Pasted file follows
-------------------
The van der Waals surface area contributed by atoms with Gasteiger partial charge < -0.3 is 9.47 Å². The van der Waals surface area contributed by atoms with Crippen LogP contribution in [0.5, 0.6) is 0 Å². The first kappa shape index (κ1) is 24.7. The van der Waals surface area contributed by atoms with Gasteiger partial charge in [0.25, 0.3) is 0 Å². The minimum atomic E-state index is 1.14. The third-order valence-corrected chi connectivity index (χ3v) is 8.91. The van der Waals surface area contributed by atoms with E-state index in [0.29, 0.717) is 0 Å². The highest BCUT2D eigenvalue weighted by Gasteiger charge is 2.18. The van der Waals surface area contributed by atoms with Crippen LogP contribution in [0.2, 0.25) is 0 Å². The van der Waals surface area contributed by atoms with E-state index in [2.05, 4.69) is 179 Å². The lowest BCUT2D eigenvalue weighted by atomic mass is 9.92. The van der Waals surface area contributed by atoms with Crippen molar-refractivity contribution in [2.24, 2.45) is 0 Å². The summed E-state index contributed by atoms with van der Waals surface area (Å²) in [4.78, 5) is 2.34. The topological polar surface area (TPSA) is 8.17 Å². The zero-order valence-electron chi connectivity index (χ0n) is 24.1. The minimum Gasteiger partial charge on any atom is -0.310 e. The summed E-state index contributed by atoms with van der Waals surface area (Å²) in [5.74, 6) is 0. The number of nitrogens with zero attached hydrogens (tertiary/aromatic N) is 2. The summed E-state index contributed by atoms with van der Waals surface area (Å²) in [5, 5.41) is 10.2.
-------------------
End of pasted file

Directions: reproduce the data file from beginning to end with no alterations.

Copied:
The van der Waals surface area contributed by atoms with Gasteiger partial charge < -0.3 is 9.47 Å². The van der Waals surface area contributed by atoms with Crippen LogP contribution in [0.5, 0.6) is 0 Å². The first kappa shape index (κ1) is 24.7. The van der Waals surface area contributed by atoms with Gasteiger partial charge in [0.25, 0.3) is 0 Å². The minimum atomic E-state index is 1.14. The third-order valence-corrected chi connectivity index (χ3v) is 8.91. The van der Waals surface area contributed by atoms with E-state index in [0.29, 0.717) is 0 Å². The highest BCUT2D eigenvalue weighted by Gasteiger charge is 2.18. The van der Waals surface area contributed by atoms with Crippen LogP contribution in [0.2, 0.25) is 0 Å². The van der Waals surface area contributed by atoms with E-state index in [2.05, 4.69) is 179 Å². The lowest BCUT2D eigenvalue weighted by atomic mass is 9.92. The van der Waals surface area contributed by atoms with Crippen molar-refractivity contribution in [2.24, 2.45) is 0 Å². The summed E-state index contributed by atoms with van der Waals surface area (Å²) in [4.78, 5) is 2.34. The topological polar surface area (TPSA) is 8.17 Å². The zero-order valence-electron chi connectivity index (χ0n) is 24.1. The minimum Gasteiger partial charge on any atom is -0.310 e. The summed E-state index contributed by atoms with van der Waals surface area (Å²) in [5.74, 6) is 0. The number of nitrogens with zero attached hydrogens (tertiary/aromatic N) is 2. The summed E-state index contributed by atoms with van der Waals surface area (Å²) in [5, 5.41) is 10.2.